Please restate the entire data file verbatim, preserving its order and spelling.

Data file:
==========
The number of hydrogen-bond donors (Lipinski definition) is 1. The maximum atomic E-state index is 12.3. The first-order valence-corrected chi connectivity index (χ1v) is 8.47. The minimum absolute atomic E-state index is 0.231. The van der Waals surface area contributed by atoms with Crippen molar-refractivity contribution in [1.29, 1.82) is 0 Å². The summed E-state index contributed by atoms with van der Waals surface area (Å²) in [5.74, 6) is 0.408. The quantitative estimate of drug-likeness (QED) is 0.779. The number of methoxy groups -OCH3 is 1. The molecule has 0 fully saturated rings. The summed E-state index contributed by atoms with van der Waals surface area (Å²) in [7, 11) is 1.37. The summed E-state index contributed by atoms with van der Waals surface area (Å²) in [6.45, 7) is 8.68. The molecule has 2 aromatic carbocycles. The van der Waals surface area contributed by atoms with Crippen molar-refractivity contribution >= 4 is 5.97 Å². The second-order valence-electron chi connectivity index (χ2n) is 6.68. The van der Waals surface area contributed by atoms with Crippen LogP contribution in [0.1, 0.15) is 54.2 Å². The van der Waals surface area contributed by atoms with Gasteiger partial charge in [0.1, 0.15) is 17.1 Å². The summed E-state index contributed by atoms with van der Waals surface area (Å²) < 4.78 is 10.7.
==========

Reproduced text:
The number of hydrogen-bond donors (Lipinski definition) is 1. The maximum atomic E-state index is 12.3. The first-order valence-corrected chi connectivity index (χ1v) is 8.47. The minimum absolute atomic E-state index is 0.231. The van der Waals surface area contributed by atoms with Crippen molar-refractivity contribution in [1.29, 1.82) is 0 Å². The summed E-state index contributed by atoms with van der Waals surface area (Å²) in [5.74, 6) is 0.408. The quantitative estimate of drug-likeness (QED) is 0.779. The number of methoxy groups -OCH3 is 1. The molecule has 0 fully saturated rings. The summed E-state index contributed by atoms with van der Waals surface area (Å²) in [7, 11) is 1.37. The summed E-state index contributed by atoms with van der Waals surface area (Å²) in [6.45, 7) is 8.68. The molecule has 2 aromatic carbocycles. The van der Waals surface area contributed by atoms with Crippen molar-refractivity contribution >= 4 is 5.97 Å². The second-order valence-electron chi connectivity index (χ2n) is 6.68. The van der Waals surface area contributed by atoms with Crippen LogP contribution in [0.1, 0.15) is 54.2 Å². The van der Waals surface area contributed by atoms with Gasteiger partial charge in [0.1, 0.15) is 17.1 Å². The summed E-state index contributed by atoms with van der Waals surface area (Å²) < 4.78 is 10.7.